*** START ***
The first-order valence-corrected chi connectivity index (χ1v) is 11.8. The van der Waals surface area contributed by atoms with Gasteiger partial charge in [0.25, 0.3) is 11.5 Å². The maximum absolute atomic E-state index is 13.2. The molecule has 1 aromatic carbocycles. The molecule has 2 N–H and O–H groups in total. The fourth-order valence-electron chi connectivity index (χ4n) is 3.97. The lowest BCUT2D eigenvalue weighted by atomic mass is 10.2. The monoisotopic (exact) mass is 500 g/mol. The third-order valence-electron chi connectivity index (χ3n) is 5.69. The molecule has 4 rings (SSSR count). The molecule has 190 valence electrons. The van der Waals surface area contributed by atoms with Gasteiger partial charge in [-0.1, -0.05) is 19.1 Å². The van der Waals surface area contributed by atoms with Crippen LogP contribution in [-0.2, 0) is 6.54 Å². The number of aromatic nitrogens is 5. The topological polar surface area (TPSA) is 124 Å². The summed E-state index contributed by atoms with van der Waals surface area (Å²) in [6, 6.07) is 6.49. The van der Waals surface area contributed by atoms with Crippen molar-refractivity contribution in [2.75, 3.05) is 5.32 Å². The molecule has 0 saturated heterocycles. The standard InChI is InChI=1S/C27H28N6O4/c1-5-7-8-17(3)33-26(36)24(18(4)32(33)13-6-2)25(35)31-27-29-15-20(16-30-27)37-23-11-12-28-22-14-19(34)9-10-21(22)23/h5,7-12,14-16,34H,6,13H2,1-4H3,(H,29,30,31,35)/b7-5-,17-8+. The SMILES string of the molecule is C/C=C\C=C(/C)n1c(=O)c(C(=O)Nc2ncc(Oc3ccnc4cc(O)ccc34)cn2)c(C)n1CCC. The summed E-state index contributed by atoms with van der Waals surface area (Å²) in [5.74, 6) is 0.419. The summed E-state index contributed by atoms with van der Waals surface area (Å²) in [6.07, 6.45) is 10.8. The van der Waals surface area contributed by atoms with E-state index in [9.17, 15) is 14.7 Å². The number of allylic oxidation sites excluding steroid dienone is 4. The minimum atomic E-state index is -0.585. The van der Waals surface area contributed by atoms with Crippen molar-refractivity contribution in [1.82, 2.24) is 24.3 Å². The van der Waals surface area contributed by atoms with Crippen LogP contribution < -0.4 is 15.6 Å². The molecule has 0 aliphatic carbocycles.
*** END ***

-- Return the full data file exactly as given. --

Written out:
The first-order valence-corrected chi connectivity index (χ1v) is 11.8. The van der Waals surface area contributed by atoms with Gasteiger partial charge in [0.25, 0.3) is 11.5 Å². The maximum absolute atomic E-state index is 13.2. The molecule has 1 aromatic carbocycles. The molecule has 2 N–H and O–H groups in total. The fourth-order valence-electron chi connectivity index (χ4n) is 3.97. The lowest BCUT2D eigenvalue weighted by atomic mass is 10.2. The monoisotopic (exact) mass is 500 g/mol. The third-order valence-electron chi connectivity index (χ3n) is 5.69. The molecule has 4 rings (SSSR count). The molecule has 190 valence electrons. The van der Waals surface area contributed by atoms with Gasteiger partial charge in [-0.1, -0.05) is 19.1 Å². The van der Waals surface area contributed by atoms with Crippen LogP contribution in [-0.2, 0) is 6.54 Å². The number of aromatic nitrogens is 5. The topological polar surface area (TPSA) is 124 Å². The summed E-state index contributed by atoms with van der Waals surface area (Å²) in [6, 6.07) is 6.49. The van der Waals surface area contributed by atoms with Crippen molar-refractivity contribution in [2.75, 3.05) is 5.32 Å². The molecule has 0 saturated heterocycles. The standard InChI is InChI=1S/C27H28N6O4/c1-5-7-8-17(3)33-26(36)24(18(4)32(33)13-6-2)25(35)31-27-29-15-20(16-30-27)37-23-11-12-28-22-14-19(34)9-10-21(22)23/h5,7-12,14-16,34H,6,13H2,1-4H3,(H,29,30,31,35)/b7-5-,17-8+. The SMILES string of the molecule is C/C=C\C=C(/C)n1c(=O)c(C(=O)Nc2ncc(Oc3ccnc4cc(O)ccc34)cn2)c(C)n1CCC. The summed E-state index contributed by atoms with van der Waals surface area (Å²) in [5.74, 6) is 0.419. The summed E-state index contributed by atoms with van der Waals surface area (Å²) in [6.07, 6.45) is 10.8. The van der Waals surface area contributed by atoms with E-state index in [9.17, 15) is 14.7 Å². The number of allylic oxidation sites excluding steroid dienone is 4. The minimum atomic E-state index is -0.585. The van der Waals surface area contributed by atoms with Crippen molar-refractivity contribution in [1.82, 2.24) is 24.3 Å². The van der Waals surface area contributed by atoms with Crippen LogP contribution < -0.4 is 15.6 Å². The molecule has 0 aliphatic carbocycles.